What is sleep apnea?
Sleep apnea is a serious sleep disorder that occurs when a person’s breath is interrupted during sleep. Breathing pauses can last from a few seconds to minutes. They may occur 30 times or more an hour. Typically, normal breathing then starts again, sometimes with a loud snort or choking sound. As a result, the quality of your sleep is poor, which makes you tired during the day. There are two types of sleep apnea: obstructive sleep apnea (OSA) and central sleep apnea (CSA). Obstructive sleep apnea is the more common of the two forms of apnea; it is caused by a blockage of the airway, usually when the soft tissue in the back of the throat collapses during sleep. With central sleep apnea, unlike OSA, the airway is not blocked, but the brain fails to signal the muscles to breathe, due to instability in the respiratory control center.
Snoring is often a loud or harsh sound that occurs as you sleep. You snore when the flow of air as you breathe makes the tissues in the back of your throat vibrate. The sound most often occurs as you breathe in air, and can come through the nose, mouth or a combination of the two. It can occur during any stage of sleep. Snoring is more common in men, though many women snore. It appears to run in families and becomes more common as you get older. About 40 percent of adult men and 24 percent of adult women are habitual snorers. Congestion from a cold or allergies can also cause you to snore.
Snoring vs. Sleep Apnea:
Snoring can be a symptom of obstructive sleep apnea but not everyone who snores has the sleep disorder. Obstructive sleep apnea is a serious sleep disorder that causes you to temporarily stop breathing when you are asleep.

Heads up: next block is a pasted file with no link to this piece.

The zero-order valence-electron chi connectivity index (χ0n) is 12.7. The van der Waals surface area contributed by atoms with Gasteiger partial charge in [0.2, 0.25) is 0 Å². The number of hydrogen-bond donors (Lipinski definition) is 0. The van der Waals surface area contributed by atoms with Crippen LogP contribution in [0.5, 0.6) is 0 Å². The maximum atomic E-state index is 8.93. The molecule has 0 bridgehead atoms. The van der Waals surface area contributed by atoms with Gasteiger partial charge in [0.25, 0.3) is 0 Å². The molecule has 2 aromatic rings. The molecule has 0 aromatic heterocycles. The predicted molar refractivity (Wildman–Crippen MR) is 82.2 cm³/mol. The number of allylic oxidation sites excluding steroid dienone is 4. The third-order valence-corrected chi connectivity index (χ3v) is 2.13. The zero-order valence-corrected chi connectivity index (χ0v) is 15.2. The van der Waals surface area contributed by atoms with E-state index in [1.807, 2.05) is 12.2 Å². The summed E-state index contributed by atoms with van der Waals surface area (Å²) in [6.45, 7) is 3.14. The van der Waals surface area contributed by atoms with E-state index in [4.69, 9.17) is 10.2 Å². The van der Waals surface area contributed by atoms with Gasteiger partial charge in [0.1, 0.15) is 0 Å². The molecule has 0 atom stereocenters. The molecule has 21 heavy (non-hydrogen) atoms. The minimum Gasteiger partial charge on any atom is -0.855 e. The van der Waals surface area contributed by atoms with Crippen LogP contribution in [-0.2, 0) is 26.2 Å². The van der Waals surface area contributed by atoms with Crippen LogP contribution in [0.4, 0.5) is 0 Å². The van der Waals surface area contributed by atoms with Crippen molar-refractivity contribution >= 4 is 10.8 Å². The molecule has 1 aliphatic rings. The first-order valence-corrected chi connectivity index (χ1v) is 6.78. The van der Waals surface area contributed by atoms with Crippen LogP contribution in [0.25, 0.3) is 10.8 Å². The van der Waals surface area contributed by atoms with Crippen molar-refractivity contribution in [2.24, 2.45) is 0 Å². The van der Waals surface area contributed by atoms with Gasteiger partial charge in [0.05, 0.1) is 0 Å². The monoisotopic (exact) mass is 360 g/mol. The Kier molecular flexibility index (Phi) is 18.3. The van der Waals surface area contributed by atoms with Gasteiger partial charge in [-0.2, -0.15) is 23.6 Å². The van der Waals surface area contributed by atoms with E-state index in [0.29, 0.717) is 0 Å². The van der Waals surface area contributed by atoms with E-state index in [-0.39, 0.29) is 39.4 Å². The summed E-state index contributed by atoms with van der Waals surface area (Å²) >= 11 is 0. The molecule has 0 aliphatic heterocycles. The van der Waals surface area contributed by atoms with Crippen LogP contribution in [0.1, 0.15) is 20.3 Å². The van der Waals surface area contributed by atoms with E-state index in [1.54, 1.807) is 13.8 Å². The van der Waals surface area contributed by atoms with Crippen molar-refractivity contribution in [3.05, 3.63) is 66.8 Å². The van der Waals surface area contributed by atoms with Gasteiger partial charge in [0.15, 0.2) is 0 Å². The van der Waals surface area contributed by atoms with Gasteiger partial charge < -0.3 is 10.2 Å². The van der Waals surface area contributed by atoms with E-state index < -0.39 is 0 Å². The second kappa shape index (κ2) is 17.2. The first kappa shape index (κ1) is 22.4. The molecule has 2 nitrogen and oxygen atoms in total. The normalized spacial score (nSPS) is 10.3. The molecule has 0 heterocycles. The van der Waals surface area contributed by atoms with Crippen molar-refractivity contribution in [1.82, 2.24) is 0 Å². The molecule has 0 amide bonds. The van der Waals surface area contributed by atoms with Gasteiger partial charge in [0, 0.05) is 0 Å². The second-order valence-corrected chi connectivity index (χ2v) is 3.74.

Treatment for sleep apnea:
The dentist may recommend you see a sleep medicine physician trained to detect and diagnose sleep apnea using an in-lab sleep study or home sleep testing. Sleep apnea is manageable using several approaches including CPAP (continuous positive airway pressure), oral appliance therapy and surgery. In some cases, it may be recommended you wear a device that includes a mask you wear over your nose or mouth, or both. An air blower forces constant and continuous air through the nose or mouth. The air pressure is just enough to keep the upper airway tissues from collapsing during sleep. Other types of positive airway pressure devices are also available, including the BPAP, which has two levels of air flow that vary with breathing in and out.
If you suspect you may be suffering from either sleep apnea, or snoring, call our office for a consultation with the dentist.